Khmer Rouge: Thet Sambath

In Cambodia, a court is finally trying to bring justice for one of the most brutal and bloody efforts at social engineering the world has ever known. When the Khmer Rouge took power it emptied entire cities, forcing the people who lived there to become farmers and about 1 and 3/4 million people who either resisted or were seen to resist were murdered. A Cambodian journalist, Thet Sambath, who lost his parents and a brother in the Killing Fields befriended the man known as the Khmer Rouge's Brother Number Two and we hear his remarkable story.

Part Two of The Current

Khmer Rouge: Thet Sambath

Even among the twentieth century's roll call of state-led mass murder, Cambodia's torment under the Khmer Rouge stands out. Now, a long awaited United Nations-backed trial has started in the Cambodian capitol of Phnom Penh, where some of the most senior surviving leaders of the Khmer Rouge regime are facing justice. Under their rule, around 1 point 7 million Cambodians were killed between1975 and 1979, although it's hard to know exactly how many perished.

Many Cambodians are hoping this trial will finally answer how their country descended into genocide and political madness. It's a question that journalist Thet Sambath has been trying to answer for a decade now. His parents and brother died under the Khmer Rouge.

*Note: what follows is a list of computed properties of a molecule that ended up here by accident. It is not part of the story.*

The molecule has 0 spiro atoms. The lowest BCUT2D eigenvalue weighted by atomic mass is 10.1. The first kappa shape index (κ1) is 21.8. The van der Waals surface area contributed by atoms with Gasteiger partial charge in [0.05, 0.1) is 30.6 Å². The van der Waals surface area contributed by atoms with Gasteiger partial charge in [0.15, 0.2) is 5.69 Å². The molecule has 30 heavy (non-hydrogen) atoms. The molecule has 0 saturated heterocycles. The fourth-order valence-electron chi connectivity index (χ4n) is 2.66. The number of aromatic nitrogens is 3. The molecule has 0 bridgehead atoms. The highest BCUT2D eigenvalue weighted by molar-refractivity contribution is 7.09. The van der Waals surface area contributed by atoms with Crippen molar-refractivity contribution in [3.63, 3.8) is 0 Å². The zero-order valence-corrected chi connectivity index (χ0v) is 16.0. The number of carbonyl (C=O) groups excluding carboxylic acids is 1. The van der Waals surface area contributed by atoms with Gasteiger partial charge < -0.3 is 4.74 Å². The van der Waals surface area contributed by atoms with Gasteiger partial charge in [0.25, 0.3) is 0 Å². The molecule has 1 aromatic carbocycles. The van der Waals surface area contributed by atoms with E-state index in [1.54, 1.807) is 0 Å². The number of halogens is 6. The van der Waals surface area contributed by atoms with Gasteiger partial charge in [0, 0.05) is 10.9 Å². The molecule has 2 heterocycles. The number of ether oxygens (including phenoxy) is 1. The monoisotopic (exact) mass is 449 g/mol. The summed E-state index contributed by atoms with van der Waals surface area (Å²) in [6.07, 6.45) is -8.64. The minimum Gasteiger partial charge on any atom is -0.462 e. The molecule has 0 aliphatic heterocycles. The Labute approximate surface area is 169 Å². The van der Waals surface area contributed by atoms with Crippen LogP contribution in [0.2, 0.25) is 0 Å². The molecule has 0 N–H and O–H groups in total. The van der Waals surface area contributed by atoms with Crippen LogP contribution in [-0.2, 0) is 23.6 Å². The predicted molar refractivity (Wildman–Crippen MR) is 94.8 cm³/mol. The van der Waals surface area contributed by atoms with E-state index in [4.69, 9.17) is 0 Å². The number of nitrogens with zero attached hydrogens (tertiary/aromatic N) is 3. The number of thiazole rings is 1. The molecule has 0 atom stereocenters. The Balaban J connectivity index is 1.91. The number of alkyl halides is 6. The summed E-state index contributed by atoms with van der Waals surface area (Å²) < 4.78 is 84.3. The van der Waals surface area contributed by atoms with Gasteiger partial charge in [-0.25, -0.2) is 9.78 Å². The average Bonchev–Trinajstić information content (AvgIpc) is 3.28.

Brother Number 2, also known as Nuon Chea is the top Khmer Rouge leader now in the dock. Thet Sambath spent years becoming close to Nuon Chea... eventually filming remarkable confessions. His award-winning film Enemies of the People documents the search for answers. Rob Lemkin co-directed that film. He was in Oxford, England.

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Last Word - Thet Sambath

And as the once all powerful leadership of Cambodia's Khmer Rouge prepare to face justice, we thought we would give the last word today to journalist Thet Sambath whose parents and brother were among the approximately two million people who perished in Cambodia's killing fields in the 1970s.

Other segment from today's show:

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